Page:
This section describes how to build a Doctrine in Apigility application from the Apigility Skeleton.
First clone the Apigility Skeleton module:
git clone email@example.com:zfcampus/zf-apigility-skeleton
cd into the zf-apigility-skeleton and require these repositories:
composer require zfcampus/zf-apigility-doctrine composer require doctrine/doctrine-orm-module composer require zendframework/zend-mvc-console
When prompted select the
config/modules.config.php file to add the new module with the exception of the
which should be added to the
The direction to include
zend-mvc-console is debatable. This module will no longer be maintained in the future but the discussion of
how to replace it is outside the scope of this book.
For the entities in my application I create a module called simply ‘Db’. Your mileage may vary as this is often given the namespace of the application or company name. At any rate this will be the module where your XML annotations and entity classes are stored.
You will be using the command line to create your entities. It should be rare to create a custom function inside an entity as these
usually belong in the
for the entity instead. Following this rule your entities can be managed by the command line tool
orm:generate-entities. This command
takes an argument of the path to create the entities. If you give it the path
module/Db/src it will create the entities in the
``module/Db/src/Db/Entity directory based on the namespace of the entities. This shows that we need the subdir Db under src. In
recent Zend Framework work the autoloading of modules has been moved to the composer.json file and you can still use that but you must be
sure to have the correct directory structure for the code generation.
Inside the Db module create a
config directory and inside that directory create an
orm directory. This is where you will export
your entity metadata to from Skipper.
You’ll need to create a configuration for Doctrine in your local.php. This file is used so each deployment can have independent configuration. Here is an example file
<?php return array( 'doctrine' => array( 'connection' => array( 'orm_default' => array( 'driverClass' => 'Doctrine\\DBAL\\Driver\\PDOMySql\\Driver', 'params' => array( 'user' => 'root', 'password' => '123', 'host' => 'mysql', 'dbname' => 'etreedb', 'port' => '3306', 'charset' => 'utf8', 'collate' => 'utf8_general_ci', ), ), ), ), );
Export Metadata and Create Entities¶
For a brand new ERD export the XML to the
module/Db/config/orm directory and add the driver config to
your module.config.php file:
'doctrine' => [ 'driver' => [ 'db_driver' => [ 'class' => 'Doctrine\\ORM\\Mapping\\Driver\\XmlDriver', 'paths' => [ __DIR__ . '/orm', ], ], 'orm_default' => [ 'class' => 'Doctrine\\ORM\\Mapping\\Driver\\DriverChain', 'drivers' => [ 'Db\\Entity' => 'db_driver', ], ], ], ],
php public/index.php orm:generate-entities module/Db/src
and your PHP skeleton code will be done.
Recommended Extension Repositories¶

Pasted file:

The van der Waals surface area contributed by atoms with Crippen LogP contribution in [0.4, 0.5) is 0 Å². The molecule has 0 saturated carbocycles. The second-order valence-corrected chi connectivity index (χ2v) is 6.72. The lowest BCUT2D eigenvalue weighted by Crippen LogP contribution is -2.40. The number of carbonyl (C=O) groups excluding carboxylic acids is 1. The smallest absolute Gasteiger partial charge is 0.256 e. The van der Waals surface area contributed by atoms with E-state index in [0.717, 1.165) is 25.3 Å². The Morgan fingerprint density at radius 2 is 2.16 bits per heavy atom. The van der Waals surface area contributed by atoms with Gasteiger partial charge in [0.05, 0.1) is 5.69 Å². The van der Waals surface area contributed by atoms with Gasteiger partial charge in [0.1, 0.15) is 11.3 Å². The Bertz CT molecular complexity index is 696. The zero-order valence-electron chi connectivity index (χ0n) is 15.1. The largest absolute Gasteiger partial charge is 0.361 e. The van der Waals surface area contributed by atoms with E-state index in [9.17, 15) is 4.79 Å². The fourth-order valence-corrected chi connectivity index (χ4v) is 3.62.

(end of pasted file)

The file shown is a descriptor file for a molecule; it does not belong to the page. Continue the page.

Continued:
Migrations and Fixtures¶
Implementing the repository zfcampus/zf-doctrine-querybuilder
is the most important extension for Doctrine in Apigility. This repository allows your clients to create complex queries and sorting
on individual resources. For instance if you give a user access to an
Performance resource and that resources returns performances
zf-doctrine-querybuilder will allow a client to return only a subset of the data they have access to, for instance just
performances from a given state. Implementation is covered in Doctrine QueryBuilder.
Doctrine Repository Plugins¶
provides a method to override the default
Repository factory for Doctrine and implements a plugin architecture which can be used
in lieu of dependency injection into repositories. This repository provides a clean method for interacting with external resources from
within a repository and its use is strongly encouraged.
OAuth2 for Doctrine in Apigility¶
OAuth2 is implemented with several repositories, each building on the last. The first is API-Skeletons/zf-oauth2-doctrine which provies the metadata to attach OAuth2 entities to your existing schema via a dynamic hook to your User entity.
API-Skeletons/zf-oauth2-doctrine-console provies console routes for
API-Skeletons/zf-oauth2-doctrine-identity should have been a part of
zf-oauth2-doctrine from the beginning. That being said, this repository replaces the
zfcampus/zf-mvc-auth with an identity which contains access to the
AuthorizationService. This allows you to inject the
AuthenticationService into your classes then access the identity via
$authorizationService->getIdentity() then get the User class via
->getUser(). The result of all this is a cleaner way to work
with ORM objects only throughout your application.
API-Skeletons/zf-oauth2-doctrine-permissions-acl uses the
zf-oauth2-doctrine-identity to create ACL permissions on your resources. This module cleanly provides integration
zfcampus/zf-mvc-auth and is covered in authorization.
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